Heather Mahar, a researcher at Harvard Law School, has been studying pre-nuptial agreements. She found, not surprisingly, that most people do not want to use them for fear of signaling (or causing) ambivalence about the marriage. Mahar thinks prenuptial agreements do comply with what economists think is rational, but not with the emotional commitments that most people value more highly.
Mahar does, though, think that premarital counseling should include a prenuptial checklist, so a couple can work through their common values about marriage, including what they think about divorce.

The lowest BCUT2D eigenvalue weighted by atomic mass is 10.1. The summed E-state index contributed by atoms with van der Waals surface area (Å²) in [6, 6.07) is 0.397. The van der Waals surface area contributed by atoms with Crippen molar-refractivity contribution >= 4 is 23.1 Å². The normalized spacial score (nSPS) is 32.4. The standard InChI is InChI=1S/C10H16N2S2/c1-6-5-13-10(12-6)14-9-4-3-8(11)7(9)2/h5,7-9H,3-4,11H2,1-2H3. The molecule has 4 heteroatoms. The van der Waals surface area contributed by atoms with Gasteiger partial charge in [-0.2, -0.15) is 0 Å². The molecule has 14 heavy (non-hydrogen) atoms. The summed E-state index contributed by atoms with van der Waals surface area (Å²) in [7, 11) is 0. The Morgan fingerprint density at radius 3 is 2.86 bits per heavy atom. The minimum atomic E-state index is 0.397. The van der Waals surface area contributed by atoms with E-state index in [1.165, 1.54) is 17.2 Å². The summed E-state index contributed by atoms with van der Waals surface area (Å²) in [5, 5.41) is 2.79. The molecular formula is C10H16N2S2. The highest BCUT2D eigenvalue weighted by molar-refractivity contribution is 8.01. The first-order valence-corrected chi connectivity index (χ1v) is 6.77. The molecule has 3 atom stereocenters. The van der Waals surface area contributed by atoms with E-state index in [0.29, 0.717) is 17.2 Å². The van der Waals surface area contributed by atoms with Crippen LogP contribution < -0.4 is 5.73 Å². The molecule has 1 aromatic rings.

The most interesting part of Mahar's research to me was that some couples use prenups to establish higher standards for divorce than the low "no-fault" standards that most states use. Couples can specify the only grounds that they will allow for divorce, such as adultery, desertion, violence, or crime, and the distribution of assets that the guilty party must suffer as a result. Since many courts are unwilling to enforce the marriage contract itself, but instead allow unilateral divorce, strengthening the marriage contract through a personal pre-nuptial agreement might be worth doing.